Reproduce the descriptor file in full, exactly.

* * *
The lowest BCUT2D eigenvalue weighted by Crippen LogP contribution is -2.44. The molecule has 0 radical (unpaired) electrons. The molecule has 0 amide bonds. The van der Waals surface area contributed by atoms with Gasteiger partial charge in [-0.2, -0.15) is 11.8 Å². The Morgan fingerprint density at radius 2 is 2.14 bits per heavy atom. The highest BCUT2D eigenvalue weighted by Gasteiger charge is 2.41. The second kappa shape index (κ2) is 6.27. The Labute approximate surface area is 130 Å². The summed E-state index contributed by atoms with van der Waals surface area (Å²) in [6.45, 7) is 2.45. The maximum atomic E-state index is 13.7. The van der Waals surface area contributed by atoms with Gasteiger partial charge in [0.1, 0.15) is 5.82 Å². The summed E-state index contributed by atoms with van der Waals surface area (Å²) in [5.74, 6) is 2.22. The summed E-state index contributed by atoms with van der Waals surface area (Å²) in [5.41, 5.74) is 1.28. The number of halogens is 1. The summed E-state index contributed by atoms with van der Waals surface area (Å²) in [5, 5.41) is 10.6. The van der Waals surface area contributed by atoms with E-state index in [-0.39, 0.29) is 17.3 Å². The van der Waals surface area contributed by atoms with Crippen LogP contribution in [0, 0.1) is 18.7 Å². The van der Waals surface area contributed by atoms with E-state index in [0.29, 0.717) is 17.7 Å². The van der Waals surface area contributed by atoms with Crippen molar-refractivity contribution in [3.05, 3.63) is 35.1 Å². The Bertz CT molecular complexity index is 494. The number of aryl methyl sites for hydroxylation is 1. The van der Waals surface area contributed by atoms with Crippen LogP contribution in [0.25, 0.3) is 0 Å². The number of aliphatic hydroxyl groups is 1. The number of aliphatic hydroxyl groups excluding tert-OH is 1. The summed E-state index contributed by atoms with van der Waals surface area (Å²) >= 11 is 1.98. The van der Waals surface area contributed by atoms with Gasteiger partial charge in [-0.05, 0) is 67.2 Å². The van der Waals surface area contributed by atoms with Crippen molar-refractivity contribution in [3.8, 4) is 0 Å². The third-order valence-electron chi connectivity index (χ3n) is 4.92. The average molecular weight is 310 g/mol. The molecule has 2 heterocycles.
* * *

The lowest BCUT2D eigenvalue weighted by Crippen LogP contribution is -2.44. The molecule has 0 radical (unpaired) electrons. The molecule has 0 amide bonds. The van der Waals surface area contributed by atoms with Gasteiger partial charge in [-0.2, -0.15) is 11.8 Å². The Morgan fingerprint density at radius 2 is 2.14 bits per heavy atom. The highest BCUT2D eigenvalue weighted by Gasteiger charge is 2.41. The second kappa shape index (κ2) is 6.27. The Labute approximate surface area is 130 Å². The summed E-state index contributed by atoms with van der Waals surface area (Å²) in [6.45, 7) is 2.45. The maximum atomic E-state index is 13.7. The van der Waals surface area contributed by atoms with Gasteiger partial charge in [0.1, 0.15) is 5.82 Å². The summed E-state index contributed by atoms with van der Waals surface area (Å²) in [5.74, 6) is 2.22. The summed E-state index contributed by atoms with van der Waals surface area (Å²) in [5.41, 5.74) is 1.28. The number of halogens is 1. The summed E-state index contributed by atoms with van der Waals surface area (Å²) in [5, 5.41) is 10.6. The van der Waals surface area contributed by atoms with E-state index in [-0.39, 0.29) is 17.3 Å². The van der Waals surface area contributed by atoms with Crippen LogP contribution in [0, 0.1) is 18.7 Å². The van der Waals surface area contributed by atoms with E-state index in [0.29, 0.717) is 17.7 Å². The van der Waals surface area contributed by atoms with Crippen molar-refractivity contribution in [3.05, 3.63) is 35.1 Å². The Bertz CT molecular complexity index is 494. The number of aryl methyl sites for hydroxylation is 1. The van der Waals surface area contributed by atoms with Crippen LogP contribution in [0.25, 0.3) is 0 Å². The number of aliphatic hydroxyl groups is 1. The number of aliphatic hydroxyl groups excluding tert-OH is 1. The summed E-state index contributed by atoms with van der Waals surface area (Å²) >= 11 is 1.98. The van der Waals surface area contributed by atoms with Gasteiger partial charge in [-0.05, 0) is 67.2 Å². The van der Waals surface area contributed by atoms with Crippen molar-refractivity contribution in [3.8, 4) is 0 Å². The third-order valence-electron chi connectivity index (χ3n) is 4.92. The average molecular weight is 310 g/mol. The molecule has 2 heterocycles.